Campus Visit Notes: University of the Pacific


College: University of the Pacific

Location: Stockton, CA

Type of Institution: Private university

Size: 3,600 undergraduates

Admissions Advice: University of the Pacific uses a holistic admission process. They will recalculate GPAs to a weighted GPA (great news for my Washington state HS students) and will look at a range of other factors in the review process as well. Admission can vary by major, and many of the accelerated programs are incredibly competitive, such as Dental and Pharmacy.

Most popular majors: music, engineering, business, accelerated health professions (Dental, Pharmacy)

Words to describe students I met: diverse, social, goal-oriented, engaged, friendly

Unique academic aspects:  I was blown away by one of UoP’s newest majors, MediaX. This major is a great match for students interested in “the future of storytelling”, blending coursework in gaming and animation, writing, performance, technology, engineering, business, and more. The program aims to help students create content for multiple platforms and is doing a lot of cool stuff with virtual reality. I particularly loved seeing their motion capture equipment in action in their black box theater.

This university also has several smaller academic communities for highly motivated students, including: accelerated tracks into their own Dental and Pharmacy professional programs, a Legal Scholars program (with accelerated law school option), Humanities Scholars, and finally the Powell Scholars. This last program provides a big time merit scholarship of 40K+ per year for all four years and is given to the very top applicants to the university. I met a few Powell Scholars during my visit and was impressed with their backgrounds but also the ways in which they are engaging more deeply with their fellow scholars, faculty, and other UoP resources.

Unique social/cultural aspects: University of the Pacific is one of the smallest colleges to field Division I sports teams. Though they don’t have football, many other teams are well-supported and the campus was full of students in their Pacific gear. I also cannot believe how many major and pre-professional tracks this small university is able to support. Because of these factors as well as the active Greek system, you’d never guess UoP was under 4,000 undergraduates in total.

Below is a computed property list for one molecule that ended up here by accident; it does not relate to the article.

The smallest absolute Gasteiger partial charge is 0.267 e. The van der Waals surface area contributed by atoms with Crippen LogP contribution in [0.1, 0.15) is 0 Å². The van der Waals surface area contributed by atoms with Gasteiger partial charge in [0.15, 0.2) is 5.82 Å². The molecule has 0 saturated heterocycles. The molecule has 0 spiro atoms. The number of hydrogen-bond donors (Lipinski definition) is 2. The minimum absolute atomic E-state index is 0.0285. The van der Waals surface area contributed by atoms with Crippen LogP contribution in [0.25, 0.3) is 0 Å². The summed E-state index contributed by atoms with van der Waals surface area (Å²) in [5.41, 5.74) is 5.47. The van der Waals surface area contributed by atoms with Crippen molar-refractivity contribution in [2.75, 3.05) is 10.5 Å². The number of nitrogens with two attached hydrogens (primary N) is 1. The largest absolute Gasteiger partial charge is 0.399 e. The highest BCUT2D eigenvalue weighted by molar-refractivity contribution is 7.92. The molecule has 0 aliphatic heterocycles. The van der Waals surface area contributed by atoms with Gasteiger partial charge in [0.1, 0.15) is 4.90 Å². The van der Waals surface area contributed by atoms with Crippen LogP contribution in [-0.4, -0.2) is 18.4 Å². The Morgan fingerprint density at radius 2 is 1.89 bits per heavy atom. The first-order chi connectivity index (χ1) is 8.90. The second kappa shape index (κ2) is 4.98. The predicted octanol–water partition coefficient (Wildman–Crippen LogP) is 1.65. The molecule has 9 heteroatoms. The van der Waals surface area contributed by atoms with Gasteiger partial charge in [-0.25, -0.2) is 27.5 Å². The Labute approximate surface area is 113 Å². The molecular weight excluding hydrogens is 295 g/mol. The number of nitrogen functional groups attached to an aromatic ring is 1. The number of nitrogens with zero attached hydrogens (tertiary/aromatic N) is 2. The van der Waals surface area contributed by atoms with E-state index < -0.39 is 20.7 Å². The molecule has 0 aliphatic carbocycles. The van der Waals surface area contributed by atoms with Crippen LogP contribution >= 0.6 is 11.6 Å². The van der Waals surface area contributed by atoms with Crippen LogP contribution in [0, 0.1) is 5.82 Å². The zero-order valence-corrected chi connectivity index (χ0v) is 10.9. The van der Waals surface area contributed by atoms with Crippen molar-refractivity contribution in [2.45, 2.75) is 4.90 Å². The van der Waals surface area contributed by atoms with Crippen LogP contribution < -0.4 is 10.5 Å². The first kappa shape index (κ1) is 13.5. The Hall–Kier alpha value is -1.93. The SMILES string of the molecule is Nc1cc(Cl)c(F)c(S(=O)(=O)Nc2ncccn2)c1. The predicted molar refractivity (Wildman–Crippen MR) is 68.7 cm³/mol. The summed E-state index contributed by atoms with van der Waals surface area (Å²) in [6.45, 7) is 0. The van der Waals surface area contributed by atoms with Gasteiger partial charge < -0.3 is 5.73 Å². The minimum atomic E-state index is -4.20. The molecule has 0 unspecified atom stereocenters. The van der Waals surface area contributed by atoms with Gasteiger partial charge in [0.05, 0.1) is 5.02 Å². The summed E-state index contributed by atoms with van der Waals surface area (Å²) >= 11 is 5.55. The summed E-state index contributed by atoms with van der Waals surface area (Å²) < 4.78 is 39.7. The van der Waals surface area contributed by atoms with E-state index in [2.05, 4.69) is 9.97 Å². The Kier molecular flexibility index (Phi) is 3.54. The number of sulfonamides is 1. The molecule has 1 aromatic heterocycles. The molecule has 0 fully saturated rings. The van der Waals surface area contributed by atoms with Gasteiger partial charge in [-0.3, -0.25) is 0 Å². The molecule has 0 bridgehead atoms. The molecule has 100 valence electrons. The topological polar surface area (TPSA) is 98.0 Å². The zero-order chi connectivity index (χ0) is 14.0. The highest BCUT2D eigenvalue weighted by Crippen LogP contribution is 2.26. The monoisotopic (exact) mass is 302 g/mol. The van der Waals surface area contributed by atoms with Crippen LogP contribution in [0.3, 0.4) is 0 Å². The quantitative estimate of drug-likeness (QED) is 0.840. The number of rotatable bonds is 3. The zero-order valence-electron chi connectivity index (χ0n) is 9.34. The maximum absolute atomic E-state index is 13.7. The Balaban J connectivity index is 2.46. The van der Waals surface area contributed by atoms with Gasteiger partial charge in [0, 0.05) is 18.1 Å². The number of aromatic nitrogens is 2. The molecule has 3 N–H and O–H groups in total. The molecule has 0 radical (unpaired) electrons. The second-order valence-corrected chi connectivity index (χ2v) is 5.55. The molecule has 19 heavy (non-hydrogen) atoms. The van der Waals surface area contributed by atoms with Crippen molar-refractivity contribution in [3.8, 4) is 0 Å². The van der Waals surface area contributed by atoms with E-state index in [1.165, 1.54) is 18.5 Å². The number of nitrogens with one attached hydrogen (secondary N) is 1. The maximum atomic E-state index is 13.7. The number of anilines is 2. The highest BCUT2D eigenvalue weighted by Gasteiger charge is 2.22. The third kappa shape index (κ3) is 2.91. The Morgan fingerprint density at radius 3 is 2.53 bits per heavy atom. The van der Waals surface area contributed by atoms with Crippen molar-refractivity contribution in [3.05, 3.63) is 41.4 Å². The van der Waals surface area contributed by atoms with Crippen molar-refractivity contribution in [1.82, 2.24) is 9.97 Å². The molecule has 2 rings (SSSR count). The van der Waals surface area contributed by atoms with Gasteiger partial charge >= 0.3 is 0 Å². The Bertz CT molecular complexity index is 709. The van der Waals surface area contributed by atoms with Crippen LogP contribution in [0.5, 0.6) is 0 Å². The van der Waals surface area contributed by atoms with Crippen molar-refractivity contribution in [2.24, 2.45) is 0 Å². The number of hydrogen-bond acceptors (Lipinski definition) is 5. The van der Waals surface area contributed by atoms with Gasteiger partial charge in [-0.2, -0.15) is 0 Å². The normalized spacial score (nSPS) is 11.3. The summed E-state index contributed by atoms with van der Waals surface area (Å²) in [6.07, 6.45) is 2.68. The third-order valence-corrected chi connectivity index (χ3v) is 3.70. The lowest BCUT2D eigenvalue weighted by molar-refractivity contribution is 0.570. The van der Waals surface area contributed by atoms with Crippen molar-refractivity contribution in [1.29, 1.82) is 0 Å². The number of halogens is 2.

Colleges that seem similar: Honestly, UoP is a pretty unique place! But a few that have some social and academic similarities include: University of San Francisco, Gonzaga University, University of Portland, Chapman University.

Concerns about this college: My biggest concern continues to be the fact that over 80% of students attending UoP are native Californians, so it isn’t particularly geographically diverse (though it has incredibly ethnic diversity). Though many students are coming from southern California, there is still a fairly large percentage from northern California meaning students do go home on the weekends. Greek life and a robust dorm system provide social opportunities on the weekends, but not as much as at a larger university or a college where a high percentage of students are coming from other states.

Overall impressions: I had the amazing opportunity to experience UoP for two full days by participating in a special event for counselors, so I leave the campus with a much more robust set of impressions compared to my normal visits. This place really felt like a family and I know that students would have amazing support from faculty, staff, administration, and even their fellow students. It is also a beautiful campus, full of a brick buildings, a lovely chapel, and even a few palm trees. This university is a gem, particularly for students who are able to participate in their accelerated programs or special merit scholarship programs.


Class of 2019 acceptances (so far)

I am excited to share the list of colleges where my amazing students have been admitted so far! Many more opted for Early Decision and Early Action this year, so a good number of my students already know where they are headed in the fall. It italics are colleges where at least one student will enroll in the fall.

  • Pomona College
  • Bowdoin College
  • Swarthmore College
  • California Institute of Technology – Caltech
  • Whitman College
  • Rochester Institute of Technology
  • Massachusetts Institute of Technology – MIT
  • Colorado School of Mines
  • University of Southern California
  • Colorado College
  • University of Illinois at Urbana–Champaign
  • Santa Clara University
  • University of Denver
  • University of Portland
  • St. Lawrence University
  • Eckerd College
  • Case Western Reserve University
  • University of Arizona
  • University of San Francisco
  • Central Washington University
  • Loyola Marymount University
  • University of the Pacific
  • Arizona State University
  • Penn State University
  • Texas A & M University
  • Montana State University
  • Colorado State University
  • Oregon State University
  • University of Minnesota
  • Butler University
  • Boise State University
  • Washington State University
  • Western Washington University
  • University of Puget Sound
  • Juniata College
  • University of Idaho
  • McDaniel College
  • Seattle University
  • University of Puget Sound
  • Chapman University
  • Whittier College
  • Trinity University
  • Tulane University

Huge congratulations to these students who have worked so hard over the past few months. More good news to come in the spring…

Happy holidays to you and your families!

Tips for attending college presentations at your high school